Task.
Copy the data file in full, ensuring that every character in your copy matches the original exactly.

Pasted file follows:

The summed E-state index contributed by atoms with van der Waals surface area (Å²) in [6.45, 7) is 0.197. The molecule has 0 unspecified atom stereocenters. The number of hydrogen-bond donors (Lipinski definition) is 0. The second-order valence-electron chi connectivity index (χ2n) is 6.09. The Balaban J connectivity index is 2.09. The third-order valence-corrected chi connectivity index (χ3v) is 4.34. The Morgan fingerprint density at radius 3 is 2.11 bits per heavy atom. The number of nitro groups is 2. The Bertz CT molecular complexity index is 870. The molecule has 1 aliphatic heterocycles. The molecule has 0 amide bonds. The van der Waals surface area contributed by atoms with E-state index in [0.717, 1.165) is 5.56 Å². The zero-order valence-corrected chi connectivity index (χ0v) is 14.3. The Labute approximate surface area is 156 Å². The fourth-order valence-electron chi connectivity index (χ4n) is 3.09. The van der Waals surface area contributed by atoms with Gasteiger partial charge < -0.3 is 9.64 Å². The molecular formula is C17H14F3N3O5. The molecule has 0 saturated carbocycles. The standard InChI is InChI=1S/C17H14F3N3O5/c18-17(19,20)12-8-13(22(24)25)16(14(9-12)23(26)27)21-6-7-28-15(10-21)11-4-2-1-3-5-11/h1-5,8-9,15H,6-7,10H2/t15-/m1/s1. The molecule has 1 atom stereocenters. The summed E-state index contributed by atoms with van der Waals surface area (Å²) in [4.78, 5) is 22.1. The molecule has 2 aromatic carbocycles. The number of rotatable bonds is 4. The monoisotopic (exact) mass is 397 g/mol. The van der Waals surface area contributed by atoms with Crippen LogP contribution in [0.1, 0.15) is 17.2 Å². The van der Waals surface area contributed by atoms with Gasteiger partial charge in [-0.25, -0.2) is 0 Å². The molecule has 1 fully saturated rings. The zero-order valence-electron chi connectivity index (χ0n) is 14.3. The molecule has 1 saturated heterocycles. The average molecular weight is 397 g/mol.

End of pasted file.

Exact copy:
The summed E-state index contributed by atoms with van der Waals surface area (Å²) in [6.45, 7) is 0.197. The molecule has 0 unspecified atom stereocenters. The number of hydrogen-bond donors (Lipinski definition) is 0. The second-order valence-electron chi connectivity index (χ2n) is 6.09. The Balaban J connectivity index is 2.09. The third-order valence-corrected chi connectivity index (χ3v) is 4.34. The Morgan fingerprint density at radius 3 is 2.11 bits per heavy atom. The number of nitro groups is 2. The Bertz CT molecular complexity index is 870. The molecule has 1 aliphatic heterocycles. The molecule has 0 amide bonds. The van der Waals surface area contributed by atoms with E-state index in [0.717, 1.165) is 5.56 Å². The zero-order valence-corrected chi connectivity index (χ0v) is 14.3. The Labute approximate surface area is 156 Å². The fourth-order valence-electron chi connectivity index (χ4n) is 3.09. The van der Waals surface area contributed by atoms with Gasteiger partial charge < -0.3 is 9.64 Å². The molecular formula is C17H14F3N3O5. The molecule has 0 saturated carbocycles. The standard InChI is InChI=1S/C17H14F3N3O5/c18-17(19,20)12-8-13(22(24)25)16(14(9-12)23(26)27)21-6-7-28-15(10-21)11-4-2-1-3-5-11/h1-5,8-9,15H,6-7,10H2/t15-/m1/s1. The molecule has 1 atom stereocenters. The summed E-state index contributed by atoms with van der Waals surface area (Å²) in [4.78, 5) is 22.1. The molecule has 2 aromatic carbocycles. The number of rotatable bonds is 4. The monoisotopic (exact) mass is 397 g/mol. The van der Waals surface area contributed by atoms with Crippen LogP contribution in [0.1, 0.15) is 17.2 Å². The van der Waals surface area contributed by atoms with Gasteiger partial charge in [-0.25, -0.2) is 0 Å². The molecule has 1 fully saturated rings. The zero-order valence-electron chi connectivity index (χ0n) is 14.3. The molecule has 1 saturated heterocycles. The average molecular weight is 397 g/mol.